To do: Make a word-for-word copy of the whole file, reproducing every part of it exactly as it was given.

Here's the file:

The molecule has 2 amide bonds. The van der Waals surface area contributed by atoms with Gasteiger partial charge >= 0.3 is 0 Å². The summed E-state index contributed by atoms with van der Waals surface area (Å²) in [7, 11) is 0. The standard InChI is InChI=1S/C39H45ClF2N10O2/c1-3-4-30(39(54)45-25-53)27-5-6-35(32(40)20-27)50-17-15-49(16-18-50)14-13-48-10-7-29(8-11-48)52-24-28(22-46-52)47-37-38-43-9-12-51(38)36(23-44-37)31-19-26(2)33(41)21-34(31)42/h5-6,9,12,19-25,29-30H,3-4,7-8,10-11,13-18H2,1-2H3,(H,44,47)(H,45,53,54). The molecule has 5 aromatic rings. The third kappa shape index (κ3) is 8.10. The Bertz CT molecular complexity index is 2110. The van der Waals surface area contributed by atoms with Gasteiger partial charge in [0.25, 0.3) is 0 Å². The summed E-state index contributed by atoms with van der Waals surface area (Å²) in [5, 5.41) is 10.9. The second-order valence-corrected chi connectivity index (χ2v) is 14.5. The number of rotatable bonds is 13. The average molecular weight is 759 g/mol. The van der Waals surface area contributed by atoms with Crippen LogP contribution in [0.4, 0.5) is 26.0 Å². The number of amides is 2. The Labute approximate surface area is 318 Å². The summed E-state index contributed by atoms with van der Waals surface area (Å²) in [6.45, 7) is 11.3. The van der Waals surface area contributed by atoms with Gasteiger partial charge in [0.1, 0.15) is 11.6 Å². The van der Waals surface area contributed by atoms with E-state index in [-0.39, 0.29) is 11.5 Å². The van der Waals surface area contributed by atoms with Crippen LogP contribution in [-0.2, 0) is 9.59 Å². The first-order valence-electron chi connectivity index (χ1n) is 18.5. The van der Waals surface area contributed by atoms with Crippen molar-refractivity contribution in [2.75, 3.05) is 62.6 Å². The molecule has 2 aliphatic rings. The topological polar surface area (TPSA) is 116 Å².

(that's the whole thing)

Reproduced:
The molecule has 2 amide bonds. The van der Waals surface area contributed by atoms with Gasteiger partial charge >= 0.3 is 0 Å². The summed E-state index contributed by atoms with van der Waals surface area (Å²) in [7, 11) is 0. The standard InChI is InChI=1S/C39H45ClF2N10O2/c1-3-4-30(39(54)45-25-53)27-5-6-35(32(40)20-27)50-17-15-49(16-18-50)14-13-48-10-7-29(8-11-48)52-24-28(22-46-52)47-37-38-43-9-12-51(38)36(23-44-37)31-19-26(2)33(41)21-34(31)42/h5-6,9,12,19-25,29-30H,3-4,7-8,10-11,13-18H2,1-2H3,(H,44,47)(H,45,53,54). The molecule has 5 aromatic rings. The third kappa shape index (κ3) is 8.10. The Bertz CT molecular complexity index is 2110. The van der Waals surface area contributed by atoms with Gasteiger partial charge in [0.25, 0.3) is 0 Å². The summed E-state index contributed by atoms with van der Waals surface area (Å²) in [5, 5.41) is 10.9. The second-order valence-corrected chi connectivity index (χ2v) is 14.5. The number of rotatable bonds is 13. The average molecular weight is 759 g/mol. The van der Waals surface area contributed by atoms with Crippen LogP contribution in [0.4, 0.5) is 26.0 Å². The number of amides is 2. The Labute approximate surface area is 318 Å². The summed E-state index contributed by atoms with van der Waals surface area (Å²) in [6.45, 7) is 11.3. The van der Waals surface area contributed by atoms with Gasteiger partial charge in [0.1, 0.15) is 11.6 Å². The van der Waals surface area contributed by atoms with E-state index in [-0.39, 0.29) is 11.5 Å². The van der Waals surface area contributed by atoms with Crippen LogP contribution in [-0.2, 0) is 9.59 Å². The first-order valence-electron chi connectivity index (χ1n) is 18.5. The van der Waals surface area contributed by atoms with Crippen molar-refractivity contribution in [2.75, 3.05) is 62.6 Å². The molecule has 2 aliphatic rings. The topological polar surface area (TPSA) is 116 Å².